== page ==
My mentor and friend, Hazel Dicken-Garcia, died last night after a long health struggle.
I haven’t had the words today to fully articulate this loss. I miss her in the way I miss my grandmother; in many ways, Hazel filled that role in my life since Elsie’s passing in 2001. I haven’t been to see her in a few years, as life got in the way of my ability to just jump and go to the Cities. And while I knew she was unwell, the news itself was a bit of a shock.
I will need to spend some time thinking about what I want to say here. She was an amazing teacher, friend, mentor. She was the sort of person who truly invested in her students. Years after I finished my work under her tutelage, I knew I could email or call for advice, a sounding board, or simple reassurance.
And as is the case with all good teachers, her impact resonates not only through my work, but through the work of countless others who remember her teachings and honor her legacy.
I honored her today by doing my job. I submitted a paper today. And a research grant. And I taught a class. I carry on in her name.
But the hole in my heart cannot be filled by another. Goodbye, Hazel.
I watched fifty mass media majors cross the stage at graduation this morning, and I felt proud and happy. This is the first class to graduate substantially under my leadership as chair, and it gave me a bit of a jolt to see my name on the program above theirs.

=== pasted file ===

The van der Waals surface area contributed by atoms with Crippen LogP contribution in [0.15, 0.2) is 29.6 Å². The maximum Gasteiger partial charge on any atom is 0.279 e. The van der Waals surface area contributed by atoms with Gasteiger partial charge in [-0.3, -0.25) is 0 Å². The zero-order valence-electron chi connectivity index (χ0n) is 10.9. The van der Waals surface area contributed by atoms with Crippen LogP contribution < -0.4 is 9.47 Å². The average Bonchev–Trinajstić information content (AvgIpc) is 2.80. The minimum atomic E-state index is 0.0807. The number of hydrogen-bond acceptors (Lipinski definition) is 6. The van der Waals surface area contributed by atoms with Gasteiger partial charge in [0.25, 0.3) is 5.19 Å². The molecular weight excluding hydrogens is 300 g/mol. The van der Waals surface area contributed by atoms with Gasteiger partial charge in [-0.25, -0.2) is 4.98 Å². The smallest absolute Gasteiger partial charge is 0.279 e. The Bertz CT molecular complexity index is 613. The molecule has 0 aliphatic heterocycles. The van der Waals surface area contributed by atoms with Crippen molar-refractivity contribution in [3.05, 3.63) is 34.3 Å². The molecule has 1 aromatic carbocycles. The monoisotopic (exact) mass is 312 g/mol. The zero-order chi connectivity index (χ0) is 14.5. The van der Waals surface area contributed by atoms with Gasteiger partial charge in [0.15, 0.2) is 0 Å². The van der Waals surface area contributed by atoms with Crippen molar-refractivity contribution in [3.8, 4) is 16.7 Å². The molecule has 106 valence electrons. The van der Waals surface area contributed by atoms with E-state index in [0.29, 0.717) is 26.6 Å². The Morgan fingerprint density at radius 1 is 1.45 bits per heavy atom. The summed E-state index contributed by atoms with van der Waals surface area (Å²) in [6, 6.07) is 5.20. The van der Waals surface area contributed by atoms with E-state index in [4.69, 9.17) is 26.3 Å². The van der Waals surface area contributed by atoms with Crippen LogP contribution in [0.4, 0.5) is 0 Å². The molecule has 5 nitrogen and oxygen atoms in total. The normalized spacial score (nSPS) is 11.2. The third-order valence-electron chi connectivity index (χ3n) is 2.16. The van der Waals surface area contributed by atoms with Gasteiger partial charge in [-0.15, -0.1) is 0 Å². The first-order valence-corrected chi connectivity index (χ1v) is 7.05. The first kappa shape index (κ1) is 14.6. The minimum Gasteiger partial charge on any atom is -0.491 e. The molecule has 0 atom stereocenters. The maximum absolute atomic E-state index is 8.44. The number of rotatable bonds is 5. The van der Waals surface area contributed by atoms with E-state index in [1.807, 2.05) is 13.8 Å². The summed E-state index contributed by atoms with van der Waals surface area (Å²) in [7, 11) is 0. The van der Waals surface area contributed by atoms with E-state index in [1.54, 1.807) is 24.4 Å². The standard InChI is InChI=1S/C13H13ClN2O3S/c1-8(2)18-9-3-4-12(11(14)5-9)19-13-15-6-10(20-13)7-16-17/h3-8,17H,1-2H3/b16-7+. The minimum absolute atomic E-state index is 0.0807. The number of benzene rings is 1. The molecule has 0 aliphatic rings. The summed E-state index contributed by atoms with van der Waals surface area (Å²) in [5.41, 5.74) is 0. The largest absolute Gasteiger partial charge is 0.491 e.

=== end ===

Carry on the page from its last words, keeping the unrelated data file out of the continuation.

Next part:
It made me think about beginnings, and endings, and mentorship.
This ceremony was also the last to be officially attended by my good friend and colleague, Mavis Richardson. I left her with a selfie, a hug, and a promise to go and get coffee during her retirement. An ending? A beginning?
It made me think about the importance of ceremony to mark such things.
I advise all of my students to take part in the graduation ceremonies to which they’re entitled. They’ve earned the right. But more than that, the ceremony marks the transition. It marks the end of one thing, and the beginning of another. It gives one time to reflect, a day to remember, and a specific moment to point to and say, “I did that. I achieved that. What’s next?”
It made me think about my own transitions.
Life has been challenging the last few years. I took over leadership of the department. I became a late-in-life parent to two tiny girls. I broke my leg. But I also achieved some things. I published a book and another book chapter. I achieved promotion to Professor. I was awarded a sabbatical. And this coming sabbatical year marks a transition for me, too. To what will I aspire as my career moves forward? What’s next? How can I help these little girls be their very best selves as they grow? What’s best?
And so, we commence. Through this transition, to the next, with ceremony, closure, and eyes on the horizon.